We found that if we estimate the model since 1955, which is what most people do when they talk about cyclical fluctuations — actually, many people only start in the 1990s or look at the last 30 or 40 years, the so-called Great Moderation period — the model is led to interpret the entire current increase in inflation as permanent. But if the model is given the chance to look back further in time, where we had more episodes of a short-lived and large inflation spike, the interpretation is that only 1 or 2 percent of the current increase in inflation is of a more permanent nature.
An example to look at is the Spanish Influenza of 1918 in the United States. That was also a period of an inflation spike, but inflation had started already a year or two before the influenza pandemic. There were similarities to now, namely a pandemic and high inflation. There was a small increase in the permanent component of inflation during the years around the influenza pandemic, but the majority of it was transitory.
On the multiple benefits of starting your post-PhD economics career as a research economist at the Federal Reserve:
I would say four things were great about the job. At the beginning, you have almost all of your time for research. So you come out of graduate school, you have all the papers of your dissertation, and you’re trying to polish them to send to journals. The Fed gives you the time to do that. I would say you have more time to do that if you work in the research department at the Fed than if you start teaching at a university because you have to make one or two course preps, which takes time. So that was one great thing.
A second great thing is they used to hire — probably this is still true — something like 20 or 30 Ph.D.s a year out of top graduate schools. And they were more or less all in macroeconomics. If you go to a university, most likely you have, at most, two or three junior colleagues in your field. But at the Fed, you had a large cohort of them with whom you could interact and talk at lunch — there was a culture of going for lunch together in the Fed’s cafeteria — so it was stimulating in that way.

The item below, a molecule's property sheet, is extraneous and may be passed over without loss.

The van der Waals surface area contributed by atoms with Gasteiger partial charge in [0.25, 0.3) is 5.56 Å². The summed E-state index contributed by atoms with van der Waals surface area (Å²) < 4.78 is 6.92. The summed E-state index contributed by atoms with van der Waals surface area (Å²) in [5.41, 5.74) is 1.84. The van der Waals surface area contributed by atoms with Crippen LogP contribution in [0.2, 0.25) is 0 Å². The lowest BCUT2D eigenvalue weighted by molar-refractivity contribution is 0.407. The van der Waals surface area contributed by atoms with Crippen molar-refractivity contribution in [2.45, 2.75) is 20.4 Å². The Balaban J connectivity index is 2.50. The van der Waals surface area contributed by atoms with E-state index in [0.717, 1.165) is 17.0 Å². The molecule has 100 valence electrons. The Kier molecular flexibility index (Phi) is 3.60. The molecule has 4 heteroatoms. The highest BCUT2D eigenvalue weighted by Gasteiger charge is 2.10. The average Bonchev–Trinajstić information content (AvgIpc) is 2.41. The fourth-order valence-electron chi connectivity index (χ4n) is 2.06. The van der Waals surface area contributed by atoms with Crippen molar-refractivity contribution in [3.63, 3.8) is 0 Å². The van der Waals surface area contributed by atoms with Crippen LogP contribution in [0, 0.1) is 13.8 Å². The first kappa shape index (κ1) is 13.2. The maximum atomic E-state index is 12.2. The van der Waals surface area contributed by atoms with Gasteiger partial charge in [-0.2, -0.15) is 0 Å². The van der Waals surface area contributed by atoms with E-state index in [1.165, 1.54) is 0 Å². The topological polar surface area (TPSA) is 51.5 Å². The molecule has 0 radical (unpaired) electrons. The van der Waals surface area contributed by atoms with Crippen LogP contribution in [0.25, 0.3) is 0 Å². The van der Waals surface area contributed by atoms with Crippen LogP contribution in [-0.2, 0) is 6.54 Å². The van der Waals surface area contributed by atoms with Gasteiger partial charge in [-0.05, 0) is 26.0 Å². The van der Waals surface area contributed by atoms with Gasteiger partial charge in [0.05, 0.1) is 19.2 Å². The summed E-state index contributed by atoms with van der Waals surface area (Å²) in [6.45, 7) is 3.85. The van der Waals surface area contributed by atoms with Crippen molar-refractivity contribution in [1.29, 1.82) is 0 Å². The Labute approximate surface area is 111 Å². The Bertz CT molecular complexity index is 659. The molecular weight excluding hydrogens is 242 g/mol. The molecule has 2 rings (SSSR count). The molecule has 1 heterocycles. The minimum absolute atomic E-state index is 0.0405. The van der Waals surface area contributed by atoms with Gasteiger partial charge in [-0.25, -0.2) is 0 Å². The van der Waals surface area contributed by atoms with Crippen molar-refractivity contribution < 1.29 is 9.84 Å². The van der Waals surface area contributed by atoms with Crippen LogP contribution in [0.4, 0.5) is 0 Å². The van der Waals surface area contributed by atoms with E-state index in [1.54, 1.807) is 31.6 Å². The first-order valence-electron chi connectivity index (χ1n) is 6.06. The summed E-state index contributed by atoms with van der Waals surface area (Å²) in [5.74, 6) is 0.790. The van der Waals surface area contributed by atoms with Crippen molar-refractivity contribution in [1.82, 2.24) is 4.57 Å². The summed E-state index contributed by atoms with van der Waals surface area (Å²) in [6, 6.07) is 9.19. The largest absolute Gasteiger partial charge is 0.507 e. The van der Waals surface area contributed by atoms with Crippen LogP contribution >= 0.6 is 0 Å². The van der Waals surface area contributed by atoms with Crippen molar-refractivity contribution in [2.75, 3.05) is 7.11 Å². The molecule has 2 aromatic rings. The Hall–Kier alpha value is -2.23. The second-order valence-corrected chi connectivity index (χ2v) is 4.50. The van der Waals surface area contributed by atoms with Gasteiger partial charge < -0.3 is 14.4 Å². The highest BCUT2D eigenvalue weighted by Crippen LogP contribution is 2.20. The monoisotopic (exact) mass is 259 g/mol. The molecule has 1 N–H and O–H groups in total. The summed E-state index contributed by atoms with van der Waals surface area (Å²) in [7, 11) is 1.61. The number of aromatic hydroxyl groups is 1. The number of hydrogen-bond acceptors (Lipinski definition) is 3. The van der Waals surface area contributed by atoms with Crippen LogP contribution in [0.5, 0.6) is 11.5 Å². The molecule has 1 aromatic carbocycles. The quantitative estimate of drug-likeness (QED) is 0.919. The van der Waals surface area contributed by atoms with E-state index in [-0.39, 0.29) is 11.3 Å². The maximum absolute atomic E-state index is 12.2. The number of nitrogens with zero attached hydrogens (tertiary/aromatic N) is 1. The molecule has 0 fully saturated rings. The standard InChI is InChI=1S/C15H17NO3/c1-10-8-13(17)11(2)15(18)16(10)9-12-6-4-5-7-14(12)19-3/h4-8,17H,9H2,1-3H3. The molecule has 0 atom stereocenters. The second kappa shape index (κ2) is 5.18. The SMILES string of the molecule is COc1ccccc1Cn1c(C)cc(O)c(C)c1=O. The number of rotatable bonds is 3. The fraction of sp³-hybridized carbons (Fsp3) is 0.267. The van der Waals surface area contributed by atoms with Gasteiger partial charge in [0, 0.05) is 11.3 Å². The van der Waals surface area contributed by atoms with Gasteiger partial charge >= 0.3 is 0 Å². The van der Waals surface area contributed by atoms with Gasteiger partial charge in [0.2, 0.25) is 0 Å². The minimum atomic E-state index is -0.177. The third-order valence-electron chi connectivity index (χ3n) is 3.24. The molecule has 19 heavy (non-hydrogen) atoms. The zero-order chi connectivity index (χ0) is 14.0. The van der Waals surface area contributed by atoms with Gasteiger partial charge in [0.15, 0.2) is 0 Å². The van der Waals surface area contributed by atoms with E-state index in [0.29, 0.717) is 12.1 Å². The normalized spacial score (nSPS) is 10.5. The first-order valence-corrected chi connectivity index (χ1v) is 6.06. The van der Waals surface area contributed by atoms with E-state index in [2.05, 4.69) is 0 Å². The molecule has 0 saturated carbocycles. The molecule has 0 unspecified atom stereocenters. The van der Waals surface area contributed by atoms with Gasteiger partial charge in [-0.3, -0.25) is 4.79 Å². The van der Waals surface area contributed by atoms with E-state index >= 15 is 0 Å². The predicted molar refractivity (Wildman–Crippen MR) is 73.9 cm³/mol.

Another thing that was great was that you had to do a little bit of policy work. The Board of Governors wants to learn what the research staff thinks about the economic issues of the moment and what economic policy would be the correct one. Once or twice a year, you had to write a memo that you would read aloud in the FOMC briefing, so your audience was Alan Greenspan and the other governors. So you got to work on interesting issues and you got an understanding of what the relevant questions are. The process gave you a pipeline of research questions that you could work on later.
Lastly, because the Board is such a big institution, it runs a pretty large program of workshops with outside speakers. Almost too many speakers came through — more than one per week. You got exposed to all the major figures in your field because they came to give a workshop or they came to visit the Fed for one or two days.